Additional advantages are achievable when using the highly efficient, easy-to-wash sizing agents. Lower add-on means reduced COD load in the discharged effluent, while the fact that they are easily washed out means that significant savings can be obtained in chemicals, water and energy consumption. With advanced efficient washing machines only low quantities of water are needed to remove the size, without additional auxiliaries (e.g. emulsifiers) or long cycle times (lower energy consumption).





Polyacrylates, polyvinyl alcohol and modified starch are not only biodegradable/bioeliminable, but are also suitable for size recovery techniques. New polyacrylates have the additional advantage of being applicable as almost universal sizing agents. This means that they are potentially easy to re-use as sizes in weaving firms.

Operational data The bioelimination curves of seven combinations of sizing agents based on modified starches, new generation-polyacrylates, polyvinyl alcohol and certain galactomannans, are shown in Figure 4.3 (see also “Reference Plants”).

–  –  –

Figure 4.3: Bioelimination curves in the modified Zahn-Wellens Test (EN 29888) of seven combinations of different sizing agents which are bioeliminated to more than 80 % after 14 days [179, UBA, 2001] Modified starches are water-removable (less easy than modified polyacrylates), without need for enzymatic or oxidative desizing.

They are bioeliminable, but they give rise to bulky, viscose and filamentous sludge that is difficult to settle.

Polyvinyl alcohol is easy to wash out at mid-range pH and it is recoverable. In alkaline conditions, it swells and becomes highly viscose and difficult to remove. Polyvinyl alcohol is biodegradable only under specific system conditions such as adaptation of the activated sludge, temperatures not below 15 °C and particularly low food to micro-organism ratios (F/M-ratios) (see Section 4.10.1). In alkaline conditions, PVA gives problems with settlement.

As mentioned above, the new polyacrylates are highly efficient with lower add-on (see table below), they are removable with only water (no need for either enzymatic or oxidative desizing) and they also have high stability to alkalis (it is possible to bleach the fabric directly, without a preliminary scour). Unlike classic polyacrylates, the new ones are more than 90 % eliminated under the conditions of the Zahn-Wellens test, even in high concentrations, by adsorption on the activated sludge. Furthermore, they become insoluble by forming complexes with iron. In this way they can be precipitated almost totally with only a small amount of precipitant.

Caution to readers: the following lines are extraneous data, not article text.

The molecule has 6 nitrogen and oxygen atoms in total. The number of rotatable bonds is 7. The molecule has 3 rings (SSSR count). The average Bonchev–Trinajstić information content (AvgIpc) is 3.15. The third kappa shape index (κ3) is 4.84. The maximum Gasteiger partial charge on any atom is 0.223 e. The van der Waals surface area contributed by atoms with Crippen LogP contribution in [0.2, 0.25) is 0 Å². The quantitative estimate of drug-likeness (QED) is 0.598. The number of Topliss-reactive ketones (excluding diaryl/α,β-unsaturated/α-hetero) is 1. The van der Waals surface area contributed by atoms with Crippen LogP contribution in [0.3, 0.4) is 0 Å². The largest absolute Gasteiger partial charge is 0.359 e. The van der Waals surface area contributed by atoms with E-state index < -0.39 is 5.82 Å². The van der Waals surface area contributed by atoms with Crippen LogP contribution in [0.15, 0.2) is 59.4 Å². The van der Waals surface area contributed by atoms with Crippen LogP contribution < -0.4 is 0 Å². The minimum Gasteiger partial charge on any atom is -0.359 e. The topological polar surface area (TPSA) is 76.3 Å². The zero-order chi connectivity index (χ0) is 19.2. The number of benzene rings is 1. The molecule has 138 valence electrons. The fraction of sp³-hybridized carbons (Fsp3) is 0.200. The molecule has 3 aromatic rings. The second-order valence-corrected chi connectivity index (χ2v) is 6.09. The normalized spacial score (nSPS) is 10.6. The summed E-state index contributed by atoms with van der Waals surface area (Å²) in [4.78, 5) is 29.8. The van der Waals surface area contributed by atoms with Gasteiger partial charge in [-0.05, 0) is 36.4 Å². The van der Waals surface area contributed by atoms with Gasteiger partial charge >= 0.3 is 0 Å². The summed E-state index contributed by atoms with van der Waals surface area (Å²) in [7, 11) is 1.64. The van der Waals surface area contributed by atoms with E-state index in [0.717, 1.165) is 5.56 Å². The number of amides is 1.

–  –  –

Source: [179, UBA, 2001] with reference to “Steidel, 1998”

Notes:

(1) typical operating conditions for sizing staple fibre yarn in air jet loom at 650 rpm are as follows:

PVA: 7 kg; modified acrylate (liquid 25 %): 7 kg; wax: 0.4 kg; volume sizing liquor: 100 l; nip pressure: 20kN; sizing speed: 100m/min (2) calculated on an annual production of 4000 t warp yarn Table 4.4: COD reduction after replacement of conventional sizing agent by alternative recipe based on polyacrylates

–  –  –

Cross-media effects The application of sizing agents with higher bioeliminability/biodegradability leads to an increased amount of sludge to be disposed of [179, UBA, 2001]. This sludge can be bulky, filamentous and difficult to settle.

Applicability Although the application of optimised sizing recipes is technically feasible for all sizing departments, the world-wide organisation of the textile chain, makes it difficult for nonintegrated mills and in particular, for commission finishers to influence the up-stream weaving mills [179, UBA, 2001].

Economics In most cases, biodegradable/bioeliminable combinations of sizing agents are no more expensive than others that do not meet the high elimination rate requirement (80 % after 7 days according to OECD-test 302 B) [179, UBA, 2001].

Details are given in the table below, regarding, in particular, the application of alternative synthetic, high-efficiency sizes based on polyacrylates.

–  –  –

Source: [179, UBA, 2001] with reference to “Steidel, 1998”

Notes:

(1) cost savings are calculated for a typical weaving mill working 8000 h/yr (100 weaving machines, 310 rpm) Table 4.5: Comparison between conventional and high-efficiency sizing agents Driving force for implementation In general the need to minimise discharged COD loads and increasing concern for environmental protection (see also EU Eco-label) are considered as the main driving forces in the selection of biodegradable/bioeliminable sizing agents [179, UBA, 2001].

The selection of biodegradable/bioeliminable sizing agents is also encouraged by initiatives at European level such as EU Eco-label, OSPAR, etc.

In addition, the substitution of conventional size recipes with highly efficient ones is economically motivated in the weaving mills, especially in combination with prewetting techniques (see Section 4.2.5), which can reduce size consumption by 1/3 or even more.

Reference plants Environmentally-optimised sizing agents are largely applied world-wide in weaving mills.

–  –  –

UBA reports about a voluntary initiative in Switzerland of 20 weaving mills. Seven different bioeliminable formulations of sizing agents have been developed (see also Figure 4.3) and currently applied, which can cover all different kinds of substrates and weaving techniques.